June is National Safety Month. It’s a time to focus on reducing the leading causes of injury and death at work. Best practice safety signs (that are aligned with the latest safety sign, color and tag standards) are an important part of your workplace safety strategy. Here at Clarion, we stand ready as your expert resource for safety signage – this month and throughout the rest of the year.
When it comes to designing safety signs for workplaces, there are several central considerations – key questions – to ask yourself.
- Question #1
Before you begin the design of one sign, ask yourself, is this sign part of a “system” of signs – a system of safety communication in my facility? In my experience of having designed literally thousands of safety signs and labels, the answer is almost always a resounding “yes.” It’s rare that a safety sign exists all by itself. Even if it is one design, that one sign is repeatedly placed throughout the facility. An example is the “dangerous yak” signs we recently created for a yak farm, which were placed repeatedly along the fence line surrounding a field containing a herd of yaks.
When you begin to see that the single safety sign you need is part of a system of signs, your eyes are opened to the larger perspective: your facility’s signs need to work together to communicate risk and improve awareness of safe work behaviors. And they need to do this in a uniform way. Which leads to the next question…
- Question #2
Do you want your new safety sign to be designed to 1941-era standards, or do you want to use the latest best practice standards as defined by ANSI and ISO? Most people are new to safety sign design, including most safety professionals, and they aren’t aware that the “DANGER-in-an-oval” word-message-only safety sign is completely out of date, having been removed from the ANSI Z535 standards in 2002. And even though OSHA continues to maintain references to the 1968 and 1967 safety sign standards, the agency’s addition of references to the latest ANSI Z535 standards for safety signs, tags and colors (placed right next to the old references) makes it clear that OSHA wants to encourage adoption of the new standards. Why? Because they’re better! The design of the new formats makes plenty of room for the incorporation of safety symbols, and the rules for text and signal words makes for a much more complete and appropriate safety message particular to the identified situation.
Granted, now that you’re aware of what the newer safety sign formats look like and the level of content they’re expected to convey – and you’re aware that you need to look at how your facility’s safety signs work as a system – you may find yourself in a position of wanting to revise ALL of your signs to bring them up to present-day standards.
- Question #3
Who is your intended audience? Answering this question gives you the ability to intelligently design your safety signs so they meet the needs and characteristics of the people you’re trying to protect from harm – and that’s a good thing. Too often engineers and safety professionals write things to their higher level of learning. They understand risk, risk assessment methodologies and risk mitigation techniques. But the objective of a safety sign system is to communicate these things at the lowest anticipated level of understanding that occurs in your workforce – the workforce that you anticipate will need to see the safety sign and obey its message. In my experience, you find yourself writing most signage to meet the reading level of an 8th grade education. And then there is another set of signage, like arc flash explosion hazard labels on electrical panels, that’s written for highly trained individuals who are very knowledgeable in their fields and who can understand the specialized information presented on such labels.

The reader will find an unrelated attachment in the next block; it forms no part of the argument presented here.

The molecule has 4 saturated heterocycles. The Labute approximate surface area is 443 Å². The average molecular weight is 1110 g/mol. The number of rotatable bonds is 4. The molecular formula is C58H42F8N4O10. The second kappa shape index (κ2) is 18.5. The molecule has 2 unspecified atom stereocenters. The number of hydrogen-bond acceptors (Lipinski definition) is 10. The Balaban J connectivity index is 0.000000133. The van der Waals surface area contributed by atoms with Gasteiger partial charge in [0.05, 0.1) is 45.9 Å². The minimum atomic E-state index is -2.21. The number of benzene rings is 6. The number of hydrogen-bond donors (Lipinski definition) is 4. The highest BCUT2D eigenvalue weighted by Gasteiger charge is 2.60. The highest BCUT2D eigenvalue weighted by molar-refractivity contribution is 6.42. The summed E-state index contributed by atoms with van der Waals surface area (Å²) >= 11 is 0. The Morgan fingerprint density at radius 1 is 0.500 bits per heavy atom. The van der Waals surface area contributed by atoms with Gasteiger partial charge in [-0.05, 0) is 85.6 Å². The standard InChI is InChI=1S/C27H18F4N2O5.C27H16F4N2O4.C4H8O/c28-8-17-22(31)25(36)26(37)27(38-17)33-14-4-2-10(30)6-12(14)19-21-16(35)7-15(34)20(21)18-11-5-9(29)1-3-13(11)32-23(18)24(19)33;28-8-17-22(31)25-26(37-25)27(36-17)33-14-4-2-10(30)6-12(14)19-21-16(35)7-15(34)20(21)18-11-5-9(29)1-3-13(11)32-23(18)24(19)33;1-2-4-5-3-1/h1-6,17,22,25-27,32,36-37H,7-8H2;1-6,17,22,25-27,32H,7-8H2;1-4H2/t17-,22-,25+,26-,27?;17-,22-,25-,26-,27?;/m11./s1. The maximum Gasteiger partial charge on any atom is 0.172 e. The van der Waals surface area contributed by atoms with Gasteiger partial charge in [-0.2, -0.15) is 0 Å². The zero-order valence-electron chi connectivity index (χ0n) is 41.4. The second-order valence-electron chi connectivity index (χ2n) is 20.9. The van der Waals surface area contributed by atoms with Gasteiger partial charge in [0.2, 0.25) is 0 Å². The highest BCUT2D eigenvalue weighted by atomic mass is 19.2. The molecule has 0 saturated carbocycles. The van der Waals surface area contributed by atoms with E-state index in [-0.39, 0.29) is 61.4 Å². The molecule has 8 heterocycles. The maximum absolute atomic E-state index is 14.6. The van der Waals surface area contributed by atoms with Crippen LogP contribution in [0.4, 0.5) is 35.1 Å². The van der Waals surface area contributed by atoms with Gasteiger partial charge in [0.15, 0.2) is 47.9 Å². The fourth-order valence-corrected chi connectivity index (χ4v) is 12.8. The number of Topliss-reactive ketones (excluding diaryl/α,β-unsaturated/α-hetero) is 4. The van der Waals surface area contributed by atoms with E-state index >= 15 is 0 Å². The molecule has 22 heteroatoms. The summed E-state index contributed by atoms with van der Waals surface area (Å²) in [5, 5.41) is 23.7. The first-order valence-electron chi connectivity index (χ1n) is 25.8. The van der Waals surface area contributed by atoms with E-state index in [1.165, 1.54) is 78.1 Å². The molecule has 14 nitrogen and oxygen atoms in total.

- Question #4
Finally, though there are a dozen other questions that come to mind, this one stands out because it ties into the three prior questions: do one or more safety symbols exist that will help to communicate your intended message? I’m not talking, here, about the ad hoc safety symbols you’ll find offered up on signs by the vast majority of safety sign companies. You must steer clear of that visual mess of things. I’m talking about safety symbols that have either been officially registered by ISO as the definitive symbol for a given meaning, or safety symbols that are created using the design criteria established by ISO standards. You could certainly say here that I’m promoting something that I had a significant hand in writing, since I’ve chaired the U.S. committee (TAG) for ANSI to the ISO standards in this field for the past twenty years. And that’s fine, because at the end of the day the fact remains that these ISO standards are accepted by ANSI, sold by ANSI and define for the world current best practices in, what I call, visual risk communication. And that is where you want to be, not stuck back in 1941!
CEO, Clarion Safety Systems
This blog is part of a series of regular posts from our CEO, Geoffrey Peckham, to share his insight. Geoffrey serves as chair of the ANSI Z535 Committee for Safety Signs and Colors and chair of the U.S. TAG to ISO/TC 145 – Graphical Symbols. He has also been selected as a member of the U.S. TAG to ISO/PC 283, an ISO committee writing a new standard, ISO 45001 Occupational Health and Safety Management Systems, which will, when finished, define global best practices for workplace safety. In addition, he is an active member of many industry-specific standards committees related to safety signs and labels for buildings, ships, machinery and products.